Mad Dogs? Ben Carson Has Been Too Long in the Midday Sun. Nolan McCaskill of Politico: "Ben Carson likened Syrian refugees fleeing the country;s bloody civil war and Islamic State violence to dogs on Thursday.... Speaking to reporters following a campaign stop in Mobile, Alabama, Carson ... noted there should always be a balance between safety and humanitarian concerns. 'For instance, you know, if there is a rabid dog running around your neighborhood, you're probably not going to assume something good about that dog, and you're probably gonna put your children out of the way,' Carson said. 'Doesn't mean that you hate all dogs by any stretch of the imagination.' Continuing his analogy, the Republican presidential candidate said that screening refugees is like questioning how you protect your children, even though you love dogs and will call the Humane Society to take the dog away to reestablish a safe environment. 'By the same token, we have to have in place screening mechanisms that allow us to determine who the mad dogs are, quite frankly.'..."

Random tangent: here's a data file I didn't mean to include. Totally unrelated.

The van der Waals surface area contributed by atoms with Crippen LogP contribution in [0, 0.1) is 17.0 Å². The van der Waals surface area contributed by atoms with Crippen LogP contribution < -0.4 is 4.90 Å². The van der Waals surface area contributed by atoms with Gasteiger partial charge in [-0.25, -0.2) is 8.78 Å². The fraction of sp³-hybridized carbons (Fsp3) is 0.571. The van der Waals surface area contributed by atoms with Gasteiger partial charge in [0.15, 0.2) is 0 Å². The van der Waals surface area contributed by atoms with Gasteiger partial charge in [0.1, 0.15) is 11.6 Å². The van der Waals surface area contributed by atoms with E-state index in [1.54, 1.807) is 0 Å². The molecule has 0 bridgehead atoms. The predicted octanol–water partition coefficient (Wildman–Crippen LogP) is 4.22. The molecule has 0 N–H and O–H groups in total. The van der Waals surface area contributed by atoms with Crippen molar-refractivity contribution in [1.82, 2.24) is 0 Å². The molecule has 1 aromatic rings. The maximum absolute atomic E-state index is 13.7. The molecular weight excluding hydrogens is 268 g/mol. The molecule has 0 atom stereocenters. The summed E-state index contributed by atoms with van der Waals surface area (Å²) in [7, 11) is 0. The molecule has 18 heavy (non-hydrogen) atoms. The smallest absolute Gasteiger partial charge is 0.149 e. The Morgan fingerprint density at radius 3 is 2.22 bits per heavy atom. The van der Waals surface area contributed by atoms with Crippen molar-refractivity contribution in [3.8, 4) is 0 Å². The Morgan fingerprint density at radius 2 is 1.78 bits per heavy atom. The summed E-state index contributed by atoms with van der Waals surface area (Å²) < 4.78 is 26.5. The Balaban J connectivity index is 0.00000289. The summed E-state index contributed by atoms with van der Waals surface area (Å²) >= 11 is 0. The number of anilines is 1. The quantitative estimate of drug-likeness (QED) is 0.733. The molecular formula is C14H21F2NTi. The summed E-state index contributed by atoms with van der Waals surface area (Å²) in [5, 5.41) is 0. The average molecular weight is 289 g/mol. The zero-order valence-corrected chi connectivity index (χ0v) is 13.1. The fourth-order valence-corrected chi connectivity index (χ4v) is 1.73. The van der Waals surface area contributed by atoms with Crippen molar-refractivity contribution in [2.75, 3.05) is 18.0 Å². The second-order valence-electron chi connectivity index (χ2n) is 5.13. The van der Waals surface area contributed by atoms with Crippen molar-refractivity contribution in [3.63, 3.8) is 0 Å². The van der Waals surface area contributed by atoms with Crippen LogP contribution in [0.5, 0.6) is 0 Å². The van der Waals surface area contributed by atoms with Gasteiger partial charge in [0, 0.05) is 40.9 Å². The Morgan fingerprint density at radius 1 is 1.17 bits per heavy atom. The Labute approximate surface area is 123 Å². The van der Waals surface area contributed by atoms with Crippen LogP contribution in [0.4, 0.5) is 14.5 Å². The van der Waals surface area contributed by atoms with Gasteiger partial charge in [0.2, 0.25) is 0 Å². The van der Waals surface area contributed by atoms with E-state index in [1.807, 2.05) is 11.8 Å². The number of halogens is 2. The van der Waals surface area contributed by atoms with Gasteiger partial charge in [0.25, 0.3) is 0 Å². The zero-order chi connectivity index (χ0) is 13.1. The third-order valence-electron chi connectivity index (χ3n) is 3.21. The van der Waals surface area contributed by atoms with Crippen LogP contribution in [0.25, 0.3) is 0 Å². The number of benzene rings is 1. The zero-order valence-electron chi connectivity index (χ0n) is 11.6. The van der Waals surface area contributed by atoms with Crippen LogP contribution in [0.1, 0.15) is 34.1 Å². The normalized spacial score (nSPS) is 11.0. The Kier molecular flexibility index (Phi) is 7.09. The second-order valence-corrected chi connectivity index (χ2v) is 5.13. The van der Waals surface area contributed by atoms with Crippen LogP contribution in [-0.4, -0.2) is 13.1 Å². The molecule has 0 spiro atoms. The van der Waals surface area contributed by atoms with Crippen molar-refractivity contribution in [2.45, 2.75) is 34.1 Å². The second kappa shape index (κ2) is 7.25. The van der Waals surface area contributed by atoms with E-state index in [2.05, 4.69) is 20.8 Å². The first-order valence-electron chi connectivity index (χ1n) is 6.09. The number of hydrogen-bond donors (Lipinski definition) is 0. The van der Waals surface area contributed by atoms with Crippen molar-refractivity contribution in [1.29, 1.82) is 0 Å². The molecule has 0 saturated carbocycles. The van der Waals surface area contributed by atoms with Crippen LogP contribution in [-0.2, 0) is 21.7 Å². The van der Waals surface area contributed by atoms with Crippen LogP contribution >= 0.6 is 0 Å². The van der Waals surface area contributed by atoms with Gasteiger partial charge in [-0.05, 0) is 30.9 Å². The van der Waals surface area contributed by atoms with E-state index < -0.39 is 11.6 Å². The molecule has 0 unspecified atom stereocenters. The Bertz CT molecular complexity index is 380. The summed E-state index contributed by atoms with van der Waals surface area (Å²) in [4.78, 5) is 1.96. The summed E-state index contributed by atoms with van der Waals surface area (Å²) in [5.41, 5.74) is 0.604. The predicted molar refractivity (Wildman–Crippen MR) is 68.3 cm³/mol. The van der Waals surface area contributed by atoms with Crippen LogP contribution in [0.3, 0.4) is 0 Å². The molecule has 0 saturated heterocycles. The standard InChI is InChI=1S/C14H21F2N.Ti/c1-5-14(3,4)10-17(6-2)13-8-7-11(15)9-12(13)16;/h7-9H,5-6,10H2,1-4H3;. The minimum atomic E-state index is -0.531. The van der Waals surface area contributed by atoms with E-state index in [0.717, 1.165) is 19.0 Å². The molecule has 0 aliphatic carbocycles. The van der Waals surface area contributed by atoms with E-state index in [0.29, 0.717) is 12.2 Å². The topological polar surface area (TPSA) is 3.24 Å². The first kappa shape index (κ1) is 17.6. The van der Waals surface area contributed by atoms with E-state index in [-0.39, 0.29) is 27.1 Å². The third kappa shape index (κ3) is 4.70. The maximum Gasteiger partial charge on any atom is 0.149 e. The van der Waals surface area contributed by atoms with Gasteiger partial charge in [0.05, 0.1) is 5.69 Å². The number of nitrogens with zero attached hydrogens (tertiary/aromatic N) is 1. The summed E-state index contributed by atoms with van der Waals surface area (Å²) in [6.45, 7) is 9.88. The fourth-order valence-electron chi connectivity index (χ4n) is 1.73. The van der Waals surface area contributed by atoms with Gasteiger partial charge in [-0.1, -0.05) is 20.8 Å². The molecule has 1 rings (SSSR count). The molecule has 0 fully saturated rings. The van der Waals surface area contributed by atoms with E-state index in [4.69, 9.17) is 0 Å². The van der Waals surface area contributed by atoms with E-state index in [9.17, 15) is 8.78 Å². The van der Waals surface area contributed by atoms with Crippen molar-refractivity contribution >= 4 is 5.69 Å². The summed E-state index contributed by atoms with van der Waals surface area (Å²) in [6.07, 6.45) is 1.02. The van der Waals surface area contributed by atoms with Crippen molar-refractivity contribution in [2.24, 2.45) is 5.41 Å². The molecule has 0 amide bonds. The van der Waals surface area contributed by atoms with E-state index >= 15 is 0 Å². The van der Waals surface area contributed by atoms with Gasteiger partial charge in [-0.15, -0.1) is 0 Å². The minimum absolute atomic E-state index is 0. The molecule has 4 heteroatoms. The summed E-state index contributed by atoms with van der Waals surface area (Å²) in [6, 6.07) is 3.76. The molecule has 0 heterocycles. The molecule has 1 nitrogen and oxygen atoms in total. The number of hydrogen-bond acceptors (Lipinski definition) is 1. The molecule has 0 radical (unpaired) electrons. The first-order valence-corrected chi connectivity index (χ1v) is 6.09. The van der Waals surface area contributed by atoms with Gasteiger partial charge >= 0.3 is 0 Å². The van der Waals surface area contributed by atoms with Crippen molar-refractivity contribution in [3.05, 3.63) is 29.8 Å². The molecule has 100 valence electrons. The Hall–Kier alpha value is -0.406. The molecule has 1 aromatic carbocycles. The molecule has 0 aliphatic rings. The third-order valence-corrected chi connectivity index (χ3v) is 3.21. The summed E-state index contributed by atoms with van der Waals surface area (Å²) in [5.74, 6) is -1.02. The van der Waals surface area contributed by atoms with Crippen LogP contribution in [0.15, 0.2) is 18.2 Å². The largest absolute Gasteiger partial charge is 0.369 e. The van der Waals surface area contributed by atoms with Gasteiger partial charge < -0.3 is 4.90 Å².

Philip Rucker of the Washington Post: "Carson both defended his knowledge of foreign affairs and distanced himself from adviser Duane Clarridge, a former CIA agent who publicly raised doubts about Carson's intelligence, as well as Carson's longtime political confidant and business manager, Armstrong Williams.... Carson tried to publicly separate himself from Williams, a longtime adviser who appears frequently on television on Carson's behalf. 'Armstrong is an independent agent,' Carson said. 'He happens to be a friend of mine. He has nothing to do with the campaign.' However, when a reporter asked Carson who he consulted with about his recent op-ed in The Washington Post, the candidate said he sent the column to Williams to edit." CW: It was Williams who suggested the New York Times contact Clarridge. Williams also said that Carson couldn't answer a simple question on "Fox 'News' Sunday" because he "froze."
Politico "Asked Marco Rubio to Lay Out His ISIL Strategy. Here It Is": "Whatever it takes.... Never relent.... Obama ... dithers."